KING BEOWULF Development Journal 4

KING BEOWULF is a major expansion for BEOWULF: Age of Heroes that provides resources for higher level play, including a realm management system that allows your Hero to become the ruler of their own land, manage events that occur in their realm, and negotiate or wage war with other rival realms.

Jacob back with today’s subject: KING BEOWULF’s campaign outlines. So KING BEOWULF is all about higher-level play with a focus on realm management and we want to make sure we give you plenty of tools to run those sorts of games. This means we are going to provide various outlines for your game, along with suggestions and random tables you can use to introduce new elements for your ruler(s). As an aside, while BEOWULF Age of Heroes primarily focused on duet play – one Player and one GM – KING BEOWULF supports duet play of course but also allows play styles with two or more players and even two or more GMs. That sounds like its own development journal, so we’ll leave details to a later time.

So first up are three campaign outlines all about how a ruler comes to have a realm to rule:

The first involves creating a new realm out of the wilderness so prevalent in the lands of the Twin Seas. This involves setting boundaries, determining natural (or unnatural) resources and convincing folks to join the new realm. Unlike other campaigns, the ruler is starting with a blank slate and so will spend many of their early days creating settlements and facilities to harness those resources (for example building a mine to make use of underground veins of metal, a lumber mill to turn the edges of the Dark Forest into construction materials, and more).

The second possibility is to inherit an already functioning realm. Whereas the first outline is about establishing a new realm, in this one the realm is already up and running and the Player is just its new ruler. Perfect for players who want to have the full range of options immediately available once the GM works up the realm or has the Player randomly generate it (if the realm is being created just for the convenience of being inherited this may be easiest), realm management turns can begin.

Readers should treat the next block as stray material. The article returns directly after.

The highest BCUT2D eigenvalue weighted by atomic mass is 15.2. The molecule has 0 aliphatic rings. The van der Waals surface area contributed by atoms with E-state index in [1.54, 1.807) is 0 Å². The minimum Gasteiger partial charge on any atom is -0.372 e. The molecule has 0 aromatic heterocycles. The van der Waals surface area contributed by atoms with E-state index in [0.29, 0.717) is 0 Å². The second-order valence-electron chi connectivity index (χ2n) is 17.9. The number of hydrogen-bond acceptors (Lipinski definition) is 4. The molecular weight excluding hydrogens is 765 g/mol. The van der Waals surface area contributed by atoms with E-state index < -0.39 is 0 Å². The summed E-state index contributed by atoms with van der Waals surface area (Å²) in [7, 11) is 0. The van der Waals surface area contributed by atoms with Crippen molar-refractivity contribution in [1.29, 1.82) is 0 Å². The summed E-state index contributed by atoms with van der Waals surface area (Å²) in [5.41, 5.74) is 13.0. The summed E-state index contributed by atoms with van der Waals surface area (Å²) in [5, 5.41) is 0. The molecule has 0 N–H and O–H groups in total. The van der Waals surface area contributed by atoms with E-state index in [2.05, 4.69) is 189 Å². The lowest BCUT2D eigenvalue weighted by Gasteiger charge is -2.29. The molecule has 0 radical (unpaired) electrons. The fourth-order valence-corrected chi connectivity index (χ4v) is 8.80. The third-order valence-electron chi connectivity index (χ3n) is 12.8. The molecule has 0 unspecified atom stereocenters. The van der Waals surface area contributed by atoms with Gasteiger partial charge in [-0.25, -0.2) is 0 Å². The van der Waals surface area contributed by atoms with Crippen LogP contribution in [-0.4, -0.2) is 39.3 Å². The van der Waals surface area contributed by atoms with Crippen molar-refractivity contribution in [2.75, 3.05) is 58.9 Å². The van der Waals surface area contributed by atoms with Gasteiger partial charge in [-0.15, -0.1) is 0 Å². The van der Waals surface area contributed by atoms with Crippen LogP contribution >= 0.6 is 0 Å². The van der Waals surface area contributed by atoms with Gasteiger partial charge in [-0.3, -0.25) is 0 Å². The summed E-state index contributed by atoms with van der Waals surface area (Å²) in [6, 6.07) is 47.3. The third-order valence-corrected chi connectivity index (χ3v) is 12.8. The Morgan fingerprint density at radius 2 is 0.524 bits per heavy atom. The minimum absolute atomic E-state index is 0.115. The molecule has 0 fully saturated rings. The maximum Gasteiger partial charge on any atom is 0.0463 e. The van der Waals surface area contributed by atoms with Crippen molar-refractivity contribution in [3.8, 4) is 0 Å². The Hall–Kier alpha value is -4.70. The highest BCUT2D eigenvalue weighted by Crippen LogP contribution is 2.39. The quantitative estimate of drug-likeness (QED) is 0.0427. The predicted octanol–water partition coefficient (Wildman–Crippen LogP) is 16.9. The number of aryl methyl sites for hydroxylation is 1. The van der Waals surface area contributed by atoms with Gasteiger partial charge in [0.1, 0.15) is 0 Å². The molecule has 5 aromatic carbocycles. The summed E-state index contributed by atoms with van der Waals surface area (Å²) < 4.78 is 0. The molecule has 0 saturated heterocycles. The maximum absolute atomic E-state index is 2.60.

The last covers taking over an existing realm (or the remnants of a once existing realm) and the challenges that they might encounter in the process (like the people there dealing with some hidden element, an entirely different alignment from the options presented in Age of Heroes, or beliefs unknown to the Hero) as they attempt to win over the existing populace, importing additional folk loyal to the ruler (which comes with its own challenges as the existing populace are faced with the newcomers), deal with any immediate threats to the restored realm, and then announce the revitalisation of the old realm to neighbours and allies.

But acquiring a realm is not the only campaign framework we will provide. Once you’ve begun a KING BEOWULF game and the Player’s (or players’) realm is firmly established then what? The next campaign framework, ‘Challenges to a Realm’ answers that by allowing the GM to introduce such threats as hostile action by another ruler (who could be another player in KING BEOWULF or a NPC), a civil uprising, a rampaging monster, or a natural disaster. For almost all of these challenges, the goals or particulars of the challenge can be randomly determined or selected by the GM (the goals of a rampaging monster are often simple or highly dependent on the nature of the monster so this is the one exception).

Our last campaign outline allows players and GMs to explore another aspect of realms. We spoke before about campaigns to restore moribund realms but how did they come to this state? ‘The Dying of the Light’ explores the twilight years of a realm, giving its ruler a chance to revitalise it or shepherd it into the darkness of history.

So that’s our development journal for now. KING BEOWULF will be coming to Kickstarter this year and we’ll share even more news as we get closer to that time. Next time we’ll talk about realm management turns, which means it’ll be time to have the promised discussion on taxes!